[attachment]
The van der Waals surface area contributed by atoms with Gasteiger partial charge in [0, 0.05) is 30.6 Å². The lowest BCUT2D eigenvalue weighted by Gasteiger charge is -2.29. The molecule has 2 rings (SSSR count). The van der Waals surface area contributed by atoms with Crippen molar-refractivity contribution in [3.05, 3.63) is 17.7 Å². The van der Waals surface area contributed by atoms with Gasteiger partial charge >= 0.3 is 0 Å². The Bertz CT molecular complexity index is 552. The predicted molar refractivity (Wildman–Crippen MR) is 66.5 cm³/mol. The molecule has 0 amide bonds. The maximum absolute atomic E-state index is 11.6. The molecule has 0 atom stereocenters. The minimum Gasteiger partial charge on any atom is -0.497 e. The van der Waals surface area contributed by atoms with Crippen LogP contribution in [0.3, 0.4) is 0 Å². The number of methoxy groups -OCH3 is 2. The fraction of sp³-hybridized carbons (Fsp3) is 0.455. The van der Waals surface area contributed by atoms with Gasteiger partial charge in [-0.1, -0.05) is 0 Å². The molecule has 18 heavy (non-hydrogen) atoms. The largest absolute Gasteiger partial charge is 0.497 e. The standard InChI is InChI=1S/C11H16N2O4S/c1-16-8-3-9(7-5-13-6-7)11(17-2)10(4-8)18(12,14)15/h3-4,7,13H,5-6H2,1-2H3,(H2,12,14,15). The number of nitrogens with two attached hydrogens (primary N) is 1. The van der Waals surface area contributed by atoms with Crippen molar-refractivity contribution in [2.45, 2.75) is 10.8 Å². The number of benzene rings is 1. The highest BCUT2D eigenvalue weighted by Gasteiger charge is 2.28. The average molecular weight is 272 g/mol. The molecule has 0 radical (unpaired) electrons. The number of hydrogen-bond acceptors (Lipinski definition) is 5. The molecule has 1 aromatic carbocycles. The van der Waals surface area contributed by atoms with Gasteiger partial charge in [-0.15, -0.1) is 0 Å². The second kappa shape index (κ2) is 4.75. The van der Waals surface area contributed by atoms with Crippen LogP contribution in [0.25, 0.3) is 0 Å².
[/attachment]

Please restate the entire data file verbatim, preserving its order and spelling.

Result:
The van der Waals surface area contributed by atoms with Gasteiger partial charge in [0, 0.05) is 30.6 Å². The lowest BCUT2D eigenvalue weighted by Gasteiger charge is -2.29. The molecule has 2 rings (SSSR count). The van der Waals surface area contributed by atoms with Crippen molar-refractivity contribution in [3.05, 3.63) is 17.7 Å². The van der Waals surface area contributed by atoms with Gasteiger partial charge >= 0.3 is 0 Å². The Bertz CT molecular complexity index is 552. The predicted molar refractivity (Wildman–Crippen MR) is 66.5 cm³/mol. The molecule has 0 amide bonds. The maximum absolute atomic E-state index is 11.6. The molecule has 0 atom stereocenters. The minimum Gasteiger partial charge on any atom is -0.497 e. The van der Waals surface area contributed by atoms with Crippen LogP contribution in [0.3, 0.4) is 0 Å². The number of methoxy groups -OCH3 is 2. The fraction of sp³-hybridized carbons (Fsp3) is 0.455. The van der Waals surface area contributed by atoms with Gasteiger partial charge in [-0.1, -0.05) is 0 Å². The molecule has 18 heavy (non-hydrogen) atoms. The largest absolute Gasteiger partial charge is 0.497 e. The standard InChI is InChI=1S/C11H16N2O4S/c1-16-8-3-9(7-5-13-6-7)11(17-2)10(4-8)18(12,14)15/h3-4,7,13H,5-6H2,1-2H3,(H2,12,14,15). The number of nitrogens with two attached hydrogens (primary N) is 1. The van der Waals surface area contributed by atoms with Crippen molar-refractivity contribution in [2.45, 2.75) is 10.8 Å². The number of benzene rings is 1. The highest BCUT2D eigenvalue weighted by Gasteiger charge is 2.28. The average molecular weight is 272 g/mol. The molecule has 0 radical (unpaired) electrons. The number of hydrogen-bond acceptors (Lipinski definition) is 5. The molecule has 1 aromatic carbocycles. The van der Waals surface area contributed by atoms with Gasteiger partial charge in [-0.15, -0.1) is 0 Å². The second kappa shape index (κ2) is 4.75. The van der Waals surface area contributed by atoms with Crippen LogP contribution in [0.25, 0.3) is 0 Å².